Montana Administrative Register Notice 23-16-260 No. 1   01/14/2022    
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In the matter of the amendment of ARM 23.16.101, 23.16.116, 23.16.117, 23.16.118. 23.16.119, 23.16.301, 23.16.508, 23.16.1703, 23.16.1704, 23.16.1705, 23.16.1713, 23.16.1714, 23.16.1802, 23.16.1901, 23.16.1904, 23.16.1911, 23.16.1918, 23.16.1920, 23.16.1922, 23.16.1931, and 23.16.3501 pertaining to transfer of interest among licensees, transfer of interest to new owners, shake-a-day games, changes in managers, sports pools and sports tabs, Electronic Player Rewards Systems, and procedure on VGM malfunction and the repeal of ARM 23.16.2115 pertaining to the use of AARS data for player tracking




















            TO: All Concerned Persons


1. On November 5, 2021, the Department of Justice published MAR Notice No. 23-16-260, pertaining to the public hearing on the proposed amendment and repeal of the above-stated rules, at page 1449 of the 2021 Montana Administrative Register, Issue Number 21.


            2. The department has amended ARM 23.16.101, 23.16.116, 23.16.118. 23.16.119, 23.16.301, 23.16.508, 23.16.1703, 23.16.1704, 23.16.1705, 23.16.1713, 23.16.1714, 23.16.1901, 23.16.1911, 23.16.1920, 23.16.1922, 23.16.1931, and 23.16.3501, and repealed 23.16.2115 as proposed.


3. The department has amended the following rules as proposed, but with the following changes from the original proposal, new matter underlined, deleted matter interlined:


23.16.117 TRANSFER OF INTEREST TO NEW OWNER (1) through (8) remain as proposed.

(9)  Transfers of control of a licensed gambling operation into a receivership, trust, an estate mandated by court order, or to an attorney in fact actually exercising control under a power of attorney require an amended application to be filed.  The transfer of ownership interest to an estate that results from the death of a licensee may be reported on Form 37.

(a) through (10) remain as proposed.


AUTH: 23-5-112, 23-5-115, MCA

IMP: 23-5-115, 23-5-118, 23-5-176, MCA


23.16.1802 DEFINITIONS (1) through (8) remain as proposed.

(9) "EPRS" (electronic player rewards system) means a stand-alone system that electronically acquires information from VGMs to be used for any purpose for the purpose of player rewards, as authorized by Title 23, chapter 5, MCA.

(10) through (31) remain as proposed.


AUTH: 23-5-115, 23-5-602, 23-5-621, MCA

IMP: 23-5-111, 23-5-112, 23-5-115, 23-5-151, 23-5-602, 23-5-603, 23-5-607, 23-5-608, 23-5-610, 23-5-611, 23-5-612, 23-5-621, 23-5-637, MCA



(4) VGM manufacturers must report software or hardware malfunctions on a completed Form 50A supported by all required documents. The Form 50A and supporting documents must be submitted to the department within 24 hours of the malfunction being reported to, or identified confirmed by, the VGM manufacturer.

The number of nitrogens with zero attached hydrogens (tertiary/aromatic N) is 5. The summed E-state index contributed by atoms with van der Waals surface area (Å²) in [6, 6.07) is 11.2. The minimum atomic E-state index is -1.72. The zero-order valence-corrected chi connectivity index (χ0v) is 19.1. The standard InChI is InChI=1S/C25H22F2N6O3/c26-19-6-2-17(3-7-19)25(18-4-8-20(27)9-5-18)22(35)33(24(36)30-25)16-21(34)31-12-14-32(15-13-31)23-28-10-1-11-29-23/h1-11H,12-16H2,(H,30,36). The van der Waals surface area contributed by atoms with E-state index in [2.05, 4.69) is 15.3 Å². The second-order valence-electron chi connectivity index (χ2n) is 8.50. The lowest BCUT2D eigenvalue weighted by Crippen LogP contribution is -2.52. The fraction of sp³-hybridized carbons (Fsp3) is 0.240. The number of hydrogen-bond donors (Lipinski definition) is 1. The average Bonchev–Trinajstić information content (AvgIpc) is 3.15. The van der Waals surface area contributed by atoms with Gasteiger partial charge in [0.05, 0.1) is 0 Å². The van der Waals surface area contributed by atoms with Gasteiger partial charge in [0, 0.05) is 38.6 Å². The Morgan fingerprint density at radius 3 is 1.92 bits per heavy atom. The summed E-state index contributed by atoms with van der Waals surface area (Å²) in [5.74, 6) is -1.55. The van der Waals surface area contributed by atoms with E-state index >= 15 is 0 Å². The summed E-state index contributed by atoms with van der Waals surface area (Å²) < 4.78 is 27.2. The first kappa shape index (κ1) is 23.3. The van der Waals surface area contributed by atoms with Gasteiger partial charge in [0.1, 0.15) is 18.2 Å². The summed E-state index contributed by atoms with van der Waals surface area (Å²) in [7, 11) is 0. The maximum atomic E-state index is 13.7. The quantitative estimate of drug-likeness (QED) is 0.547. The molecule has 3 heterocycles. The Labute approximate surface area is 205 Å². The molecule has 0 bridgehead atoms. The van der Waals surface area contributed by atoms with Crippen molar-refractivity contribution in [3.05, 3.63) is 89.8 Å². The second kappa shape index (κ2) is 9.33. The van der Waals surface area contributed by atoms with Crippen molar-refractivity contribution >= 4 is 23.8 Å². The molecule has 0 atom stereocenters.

(5) and (6) remain as proposed.


AUTH: 23-5-115, 23-5-608, 23-5-621, MCA

IMP: 23-5-602, 23-5-607, 23-5-608, 23-5-616, 23-5-621, MCA


23.16.1918 TESTING FEES (1) Each person submitting an EPRS capable of interfacing with a VGM, VGM, AARS, or CTVS, or a modification to an approved EPRS capable of interfacing with a VGM, VGM, AARS, or CTVS for testing and department approval must:

(a) through (3) remain as proposed.


AUTH: 23-5-115, 23-5-621, MCA

IMP: 23-5-631, 23-5-637, MCA


4. The department conducted a public hearing on November 29, 2021, on the proposed amendment and repeal and accepted comments through 5:00 p.m., December 29, 2021. The department has thoroughly considered the comments received at the public hearing and those timely submitted in writing.  A summary of the comments received and the department's response follows:


COMMENT #1: An attorney, whose practice is centered on gambling and liquor licensees, business transactions, and estate planning, commented the proposed amendment to ARM 23.16.117, regarding powers of attorney, is overbroad. The commenter advised the amended rule could negatively impact many business owners whose routine estate plan includes a power of attorney which may never be used on the gambling operation. The commenter observed virtually all estate plans include a power of attorney. As proposed, the rule could be read to transfer an ownership interest upon the licensee's execution of a power of attorney–even if that power of attorney is never employed to exercise control of the gambling operation.